Content: Chapter 1: Position & Displacement. Chapter 2: Particle Kinematics. Chapter 3: Rigid Body Kinematics. Chapter 4: Screw Theory. Chapter 5: Kinematic Screw of a Rigid Body. Chapter 6: Relative Motion Analysis. Chapter 7: Kinematics of Constrained Bodies. Chapter 8: Kinematic Analysis of Mechanisms. Chapter 9: Mass Distribution. Chapter 10: Mechanical Actions. Chapter 11: Newton-Euler Formalism. Chapter 12:Power, Work & Energy. Chapter 13: Lagrange Equations. Chapter 14: Gibbs-Appell & Kane Equations. Chapter 15: Gyroscopic Phenomena. Chapter 16: Non-Newtonian Referentials.
The book is structured in two parts and six chapters:
Part I: Kinematics, Chapters 1 and 2, Part II: Kinetics, Chapters 3 through 6.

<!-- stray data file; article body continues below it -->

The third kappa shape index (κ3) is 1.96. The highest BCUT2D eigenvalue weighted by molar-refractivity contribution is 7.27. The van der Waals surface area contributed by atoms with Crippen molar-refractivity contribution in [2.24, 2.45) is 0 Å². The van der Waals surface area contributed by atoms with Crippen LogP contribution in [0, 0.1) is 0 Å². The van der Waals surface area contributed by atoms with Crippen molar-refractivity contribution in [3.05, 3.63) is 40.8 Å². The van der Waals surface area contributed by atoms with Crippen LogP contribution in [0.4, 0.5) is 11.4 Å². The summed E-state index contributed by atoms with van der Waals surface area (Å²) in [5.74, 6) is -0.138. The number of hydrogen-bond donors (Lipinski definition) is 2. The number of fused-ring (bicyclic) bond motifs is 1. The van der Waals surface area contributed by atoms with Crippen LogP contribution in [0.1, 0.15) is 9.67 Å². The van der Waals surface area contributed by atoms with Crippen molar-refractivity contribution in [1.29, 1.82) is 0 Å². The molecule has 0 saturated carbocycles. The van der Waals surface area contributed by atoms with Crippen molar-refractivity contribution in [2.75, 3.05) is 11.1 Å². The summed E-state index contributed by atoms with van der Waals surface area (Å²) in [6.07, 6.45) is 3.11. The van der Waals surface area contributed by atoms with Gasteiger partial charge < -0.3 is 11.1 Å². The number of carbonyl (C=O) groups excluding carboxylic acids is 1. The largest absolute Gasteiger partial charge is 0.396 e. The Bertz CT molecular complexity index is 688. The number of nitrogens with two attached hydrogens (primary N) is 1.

The first two chapters are devoted to Kinematics, the branch of mechanics which deals with the study of motions without consideration of their causes. Kinematics is first applied to particle motion (Chapter 1), then to rigid body motion (Chapter 2), where more realistic engineering models are studied. Part II deals with Kinetics, that is, the branch of mechanics which studies the relationships between motion and the cause of motion. It is comprised of four chapters, each presenting a specific formulation of kinetics laws: Chapter 3, Linear Momentum Formulation, Chapter 4, Angular Momentum Formulation, Chapter 5, Energy Formulation, Chapter 6, Impulse/Momentum Formulation. This structure offers many advantages, in that it allows presentations and proper justification of many fundamental topics usually not found in standard textbooks. The style of this book is concise and mathematical. It provides students with an opportunity to learn how to describe a physical phenomenon in the language of mathematics. With Dynamics, students will learn to develop a systematic modeling method to transform a physical system into a mathematical representation. As Galileo put it, “The book of Nature is written in mathematical language.”